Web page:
Artificial lighting is one of the big inventions we take for granted, and perhaps not rightly so, since its role has really grown in our lives since its inception. Today it not only it lets us work in factories for longer but also to decouple ourselves from the sun; it influences our moods and sleep patterns. We spend our days in places like offices, where we don't really choose what the lighting is and where, and perhaps it is not set up to our benefit - if your workplace always seems super energising, they probably have these casino-style ultrablue lights and you don't even realise. Take control of the lighting when you can, which certainly should be in your own house. In this post I'm going to teach you how to make a lamp cover from readily available materials.
I'm glad the title caught your attention. Why call R from Perl - or have code in language X call code for language Y, for any X and Y, for that matter? Sometimes it's just hard to choose among languages you're fluent in, especially if you're a bit of a polyglot and don't have a clear favourite. Perhaps you value diversity, just like modern companies value diversity in their workforce: different programming languages, just like employees with different backgrounds, offer distinct advantages and strengths that can be drawn from when creating a product.
I happen to have a language I strongly favour, and I consider my programs are already diverse enough, even though they all got written by a single white male. I also managed to have a job in bioinformatics without installing R for quite a while. I am not riding that streak any more because a specific thing I needed to do only exists as an R package, so I learned how to use R from Perl. This merits celebration with a blog post, so I'm gonna tell you how to call R from Perl and also more generally about IPC.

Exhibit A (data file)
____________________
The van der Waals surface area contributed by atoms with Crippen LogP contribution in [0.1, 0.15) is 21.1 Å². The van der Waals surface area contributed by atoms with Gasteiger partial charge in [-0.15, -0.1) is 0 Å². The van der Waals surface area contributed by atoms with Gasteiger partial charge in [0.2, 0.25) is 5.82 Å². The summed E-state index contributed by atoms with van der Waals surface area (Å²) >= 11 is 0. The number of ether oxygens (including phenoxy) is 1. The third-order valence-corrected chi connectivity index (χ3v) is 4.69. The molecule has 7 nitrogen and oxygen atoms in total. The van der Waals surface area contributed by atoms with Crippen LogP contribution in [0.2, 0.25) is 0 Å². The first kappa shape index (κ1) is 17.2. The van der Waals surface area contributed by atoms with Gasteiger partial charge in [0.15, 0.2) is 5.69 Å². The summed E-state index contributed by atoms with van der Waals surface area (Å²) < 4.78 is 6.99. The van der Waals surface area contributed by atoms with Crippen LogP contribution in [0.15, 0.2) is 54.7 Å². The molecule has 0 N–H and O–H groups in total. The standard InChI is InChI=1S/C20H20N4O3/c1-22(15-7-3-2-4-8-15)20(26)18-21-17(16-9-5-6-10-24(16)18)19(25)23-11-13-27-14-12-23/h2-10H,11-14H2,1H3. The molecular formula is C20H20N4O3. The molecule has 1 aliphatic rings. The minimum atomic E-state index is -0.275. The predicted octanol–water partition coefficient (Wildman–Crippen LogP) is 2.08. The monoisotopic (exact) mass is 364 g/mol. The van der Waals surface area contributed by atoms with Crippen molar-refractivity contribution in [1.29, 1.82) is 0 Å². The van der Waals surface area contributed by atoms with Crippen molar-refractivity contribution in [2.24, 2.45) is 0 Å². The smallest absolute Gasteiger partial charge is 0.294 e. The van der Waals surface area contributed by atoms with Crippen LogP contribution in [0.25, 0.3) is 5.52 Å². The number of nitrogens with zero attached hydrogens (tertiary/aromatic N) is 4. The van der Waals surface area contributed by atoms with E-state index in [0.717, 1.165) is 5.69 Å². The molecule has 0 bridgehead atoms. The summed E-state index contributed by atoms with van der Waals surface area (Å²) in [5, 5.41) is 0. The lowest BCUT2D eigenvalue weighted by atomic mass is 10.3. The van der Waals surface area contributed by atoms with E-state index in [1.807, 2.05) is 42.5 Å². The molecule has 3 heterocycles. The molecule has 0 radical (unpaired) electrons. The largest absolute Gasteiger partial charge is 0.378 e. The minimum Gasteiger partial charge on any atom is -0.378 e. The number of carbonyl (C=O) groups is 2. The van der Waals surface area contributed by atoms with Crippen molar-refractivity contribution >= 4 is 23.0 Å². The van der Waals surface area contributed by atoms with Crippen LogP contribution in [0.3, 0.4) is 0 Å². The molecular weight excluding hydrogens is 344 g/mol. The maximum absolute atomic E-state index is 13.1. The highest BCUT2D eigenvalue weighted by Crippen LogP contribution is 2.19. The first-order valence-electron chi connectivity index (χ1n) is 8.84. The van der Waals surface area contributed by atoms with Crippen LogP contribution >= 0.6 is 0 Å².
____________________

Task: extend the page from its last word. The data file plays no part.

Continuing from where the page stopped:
I learned the recipe from my parents, who learned it from their parents. I enjoy the dish regularly when apples are in season. Apples are in season from August to first frosts. In this post I will also tell you how I figured out the bit of context to the dish I was missing as a child, namely its suitedness to country-wide poverty and institutional disfunction that must have been reality for my grandparents and everyone they knew. I will conclude with musings on a 'cheap dish for bad times', an alternate title I was toying with, but first I will tell you how to make the damn thing which I think should be standard convention for food blogs.
Suppose you're a programmer contracting for a client who pays you to do analyses on a bunch of data. They give you a slightly different spreadsheet every week, and you're so lazy that you've scripted everything up. The only thing you need to do is take that spreadsheet, save it on disk or whatever, and press "run".
Here's an idea for a workflow that goes one step further, using GitHub's online editing. Of course GitHub's competition offers this too, and I dislike this Microsoft owned company as much as is currently in fashion.
Using variables may benefit program readability, but many programmers regard it as a bit of a weak move (source: Yegor Bugayenko- programmer, blogger, and entrepreneur). Giving stuff names is emphasised in beginner tutorials, and I expect many of my programming readers use variables a little bit too much, perhaps not realising it is merely a programming technique. I will explain the drawbacks of this technique, and give some alternatives, so that by eschewing it you might improve your craft further.